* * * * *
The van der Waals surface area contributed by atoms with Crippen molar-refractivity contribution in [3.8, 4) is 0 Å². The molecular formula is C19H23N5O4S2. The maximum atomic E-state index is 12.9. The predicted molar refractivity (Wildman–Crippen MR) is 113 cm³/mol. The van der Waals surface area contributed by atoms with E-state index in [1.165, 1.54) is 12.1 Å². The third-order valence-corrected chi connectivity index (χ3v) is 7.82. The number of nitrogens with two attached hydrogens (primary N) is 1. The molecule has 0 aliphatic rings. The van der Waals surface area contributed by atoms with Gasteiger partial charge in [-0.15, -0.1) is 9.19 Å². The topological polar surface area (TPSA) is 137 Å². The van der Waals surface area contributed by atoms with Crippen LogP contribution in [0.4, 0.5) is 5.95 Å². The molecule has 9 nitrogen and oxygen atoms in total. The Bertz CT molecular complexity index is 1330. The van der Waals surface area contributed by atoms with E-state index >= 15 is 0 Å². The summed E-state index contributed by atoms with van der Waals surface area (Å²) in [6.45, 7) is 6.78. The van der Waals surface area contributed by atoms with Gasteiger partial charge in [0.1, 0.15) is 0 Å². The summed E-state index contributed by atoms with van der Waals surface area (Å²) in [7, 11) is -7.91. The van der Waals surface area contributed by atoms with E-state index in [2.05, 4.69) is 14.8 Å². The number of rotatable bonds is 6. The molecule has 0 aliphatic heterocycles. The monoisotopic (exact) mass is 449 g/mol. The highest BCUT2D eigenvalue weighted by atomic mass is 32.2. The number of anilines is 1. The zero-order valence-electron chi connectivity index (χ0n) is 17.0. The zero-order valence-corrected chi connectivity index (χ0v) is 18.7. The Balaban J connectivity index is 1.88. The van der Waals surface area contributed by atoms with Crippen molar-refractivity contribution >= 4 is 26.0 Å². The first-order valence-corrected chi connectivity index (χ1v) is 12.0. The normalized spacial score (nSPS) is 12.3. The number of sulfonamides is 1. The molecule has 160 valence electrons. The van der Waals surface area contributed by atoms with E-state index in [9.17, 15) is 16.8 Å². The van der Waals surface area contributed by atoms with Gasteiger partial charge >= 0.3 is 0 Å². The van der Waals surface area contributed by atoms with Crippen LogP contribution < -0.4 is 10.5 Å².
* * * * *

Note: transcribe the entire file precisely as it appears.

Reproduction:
The van der Waals surface area contributed by atoms with Crippen molar-refractivity contribution in [3.8, 4) is 0 Å². The molecular formula is C19H23N5O4S2. The maximum atomic E-state index is 12.9. The predicted molar refractivity (Wildman–Crippen MR) is 113 cm³/mol. The van der Waals surface area contributed by atoms with E-state index in [1.165, 1.54) is 12.1 Å². The third-order valence-corrected chi connectivity index (χ3v) is 7.82. The number of nitrogens with two attached hydrogens (primary N) is 1. The molecule has 0 aliphatic rings. The van der Waals surface area contributed by atoms with Gasteiger partial charge in [-0.15, -0.1) is 9.19 Å². The topological polar surface area (TPSA) is 137 Å². The van der Waals surface area contributed by atoms with Crippen LogP contribution in [0.4, 0.5) is 5.95 Å². The molecule has 9 nitrogen and oxygen atoms in total. The Bertz CT molecular complexity index is 1330. The van der Waals surface area contributed by atoms with E-state index >= 15 is 0 Å². The summed E-state index contributed by atoms with van der Waals surface area (Å²) in [6.45, 7) is 6.78. The van der Waals surface area contributed by atoms with Gasteiger partial charge in [0.1, 0.15) is 0 Å². The summed E-state index contributed by atoms with van der Waals surface area (Å²) in [7, 11) is -7.91. The van der Waals surface area contributed by atoms with E-state index in [2.05, 4.69) is 14.8 Å². The number of rotatable bonds is 6. The molecule has 0 aliphatic heterocycles. The monoisotopic (exact) mass is 449 g/mol. The highest BCUT2D eigenvalue weighted by atomic mass is 32.2. The number of anilines is 1. The zero-order valence-electron chi connectivity index (χ0n) is 17.0. The zero-order valence-corrected chi connectivity index (χ0v) is 18.7. The Balaban J connectivity index is 1.88. The van der Waals surface area contributed by atoms with Crippen molar-refractivity contribution >= 4 is 26.0 Å². The first-order valence-corrected chi connectivity index (χ1v) is 12.0. The normalized spacial score (nSPS) is 12.3. The number of sulfonamides is 1. The molecule has 160 valence electrons. The van der Waals surface area contributed by atoms with E-state index in [9.17, 15) is 16.8 Å². The van der Waals surface area contributed by atoms with Gasteiger partial charge >= 0.3 is 0 Å². The van der Waals surface area contributed by atoms with Crippen LogP contribution < -0.4 is 10.5 Å².